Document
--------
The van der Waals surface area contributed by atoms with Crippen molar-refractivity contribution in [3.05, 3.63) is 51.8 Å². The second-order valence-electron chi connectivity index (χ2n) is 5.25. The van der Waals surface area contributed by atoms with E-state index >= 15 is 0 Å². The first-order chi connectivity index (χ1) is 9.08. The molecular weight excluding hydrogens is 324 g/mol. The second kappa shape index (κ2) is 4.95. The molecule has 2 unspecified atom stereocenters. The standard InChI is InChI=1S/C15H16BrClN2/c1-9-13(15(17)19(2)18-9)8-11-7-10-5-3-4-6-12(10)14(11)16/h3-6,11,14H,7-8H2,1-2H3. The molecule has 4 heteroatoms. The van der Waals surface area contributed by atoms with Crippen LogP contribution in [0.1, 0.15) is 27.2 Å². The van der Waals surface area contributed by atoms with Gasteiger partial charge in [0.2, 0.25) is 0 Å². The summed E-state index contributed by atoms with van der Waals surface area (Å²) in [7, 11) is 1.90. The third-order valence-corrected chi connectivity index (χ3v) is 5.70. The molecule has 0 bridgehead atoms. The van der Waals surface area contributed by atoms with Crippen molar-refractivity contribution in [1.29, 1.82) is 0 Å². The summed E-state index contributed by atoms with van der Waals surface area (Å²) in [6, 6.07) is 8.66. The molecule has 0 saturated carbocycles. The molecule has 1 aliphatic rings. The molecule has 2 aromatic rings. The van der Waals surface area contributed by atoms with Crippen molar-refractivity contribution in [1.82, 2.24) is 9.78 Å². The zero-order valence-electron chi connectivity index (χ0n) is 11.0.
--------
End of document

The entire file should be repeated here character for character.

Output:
The van der Waals surface area contributed by atoms with Crippen molar-refractivity contribution in [3.05, 3.63) is 51.8 Å². The second-order valence-electron chi connectivity index (χ2n) is 5.25. The van der Waals surface area contributed by atoms with E-state index >= 15 is 0 Å². The first-order chi connectivity index (χ1) is 9.08. The molecular weight excluding hydrogens is 324 g/mol. The second kappa shape index (κ2) is 4.95. The molecule has 2 unspecified atom stereocenters. The standard InChI is InChI=1S/C15H16BrClN2/c1-9-13(15(17)19(2)18-9)8-11-7-10-5-3-4-6-12(10)14(11)16/h3-6,11,14H,7-8H2,1-2H3. The molecule has 4 heteroatoms. The van der Waals surface area contributed by atoms with Crippen LogP contribution in [0.1, 0.15) is 27.2 Å². The van der Waals surface area contributed by atoms with Gasteiger partial charge in [0.2, 0.25) is 0 Å². The summed E-state index contributed by atoms with van der Waals surface area (Å²) in [7, 11) is 1.90. The third-order valence-corrected chi connectivity index (χ3v) is 5.70. The molecule has 0 bridgehead atoms. The van der Waals surface area contributed by atoms with Crippen molar-refractivity contribution in [1.29, 1.82) is 0 Å². The summed E-state index contributed by atoms with van der Waals surface area (Å²) in [6, 6.07) is 8.66. The molecule has 0 saturated carbocycles. The molecule has 1 aliphatic rings. The molecule has 2 aromatic rings. The van der Waals surface area contributed by atoms with Crippen molar-refractivity contribution in [1.82, 2.24) is 9.78 Å². The zero-order valence-electron chi connectivity index (χ0n) is 11.0.